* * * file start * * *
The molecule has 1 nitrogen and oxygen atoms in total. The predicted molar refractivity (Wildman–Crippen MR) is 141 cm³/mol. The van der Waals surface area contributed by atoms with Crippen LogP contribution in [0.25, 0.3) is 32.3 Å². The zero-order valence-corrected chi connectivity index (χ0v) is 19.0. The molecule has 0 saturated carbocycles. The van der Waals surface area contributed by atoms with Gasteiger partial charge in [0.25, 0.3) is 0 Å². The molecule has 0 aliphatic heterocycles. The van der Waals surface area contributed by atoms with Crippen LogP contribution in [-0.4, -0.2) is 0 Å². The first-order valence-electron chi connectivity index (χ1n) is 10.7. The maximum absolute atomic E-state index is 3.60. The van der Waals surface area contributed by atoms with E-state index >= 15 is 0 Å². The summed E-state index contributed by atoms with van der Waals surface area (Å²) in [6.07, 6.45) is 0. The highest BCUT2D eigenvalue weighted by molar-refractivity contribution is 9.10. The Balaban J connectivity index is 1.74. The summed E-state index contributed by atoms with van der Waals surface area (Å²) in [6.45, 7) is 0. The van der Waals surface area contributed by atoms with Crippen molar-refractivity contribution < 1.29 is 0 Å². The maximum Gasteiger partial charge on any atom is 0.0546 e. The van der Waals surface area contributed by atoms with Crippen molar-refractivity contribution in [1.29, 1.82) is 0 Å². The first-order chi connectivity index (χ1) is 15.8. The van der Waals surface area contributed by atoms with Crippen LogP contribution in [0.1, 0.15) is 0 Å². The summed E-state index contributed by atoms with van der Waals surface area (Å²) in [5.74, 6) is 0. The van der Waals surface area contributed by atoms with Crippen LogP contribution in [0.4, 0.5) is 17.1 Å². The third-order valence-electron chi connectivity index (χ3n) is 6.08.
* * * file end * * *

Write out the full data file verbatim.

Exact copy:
The molecule has 1 nitrogen and oxygen atoms in total. The predicted molar refractivity (Wildman–Crippen MR) is 141 cm³/mol. The van der Waals surface area contributed by atoms with Crippen LogP contribution in [0.25, 0.3) is 32.3 Å². The zero-order valence-corrected chi connectivity index (χ0v) is 19.0. The molecule has 0 saturated carbocycles. The van der Waals surface area contributed by atoms with Gasteiger partial charge in [0.25, 0.3) is 0 Å². The molecule has 0 aliphatic heterocycles. The van der Waals surface area contributed by atoms with Crippen LogP contribution in [-0.4, -0.2) is 0 Å². The first-order valence-electron chi connectivity index (χ1n) is 10.7. The maximum absolute atomic E-state index is 3.60. The van der Waals surface area contributed by atoms with E-state index >= 15 is 0 Å². The summed E-state index contributed by atoms with van der Waals surface area (Å²) in [6.07, 6.45) is 0. The highest BCUT2D eigenvalue weighted by molar-refractivity contribution is 9.10. The Balaban J connectivity index is 1.74. The summed E-state index contributed by atoms with van der Waals surface area (Å²) in [6.45, 7) is 0. The van der Waals surface area contributed by atoms with Crippen molar-refractivity contribution < 1.29 is 0 Å². The maximum Gasteiger partial charge on any atom is 0.0546 e. The van der Waals surface area contributed by atoms with Crippen molar-refractivity contribution in [1.29, 1.82) is 0 Å². The first-order chi connectivity index (χ1) is 15.8. The van der Waals surface area contributed by atoms with Crippen LogP contribution in [0.1, 0.15) is 0 Å². The summed E-state index contributed by atoms with van der Waals surface area (Å²) in [5.74, 6) is 0. The van der Waals surface area contributed by atoms with Crippen LogP contribution in [0.4, 0.5) is 17.1 Å². The third-order valence-electron chi connectivity index (χ3n) is 6.08.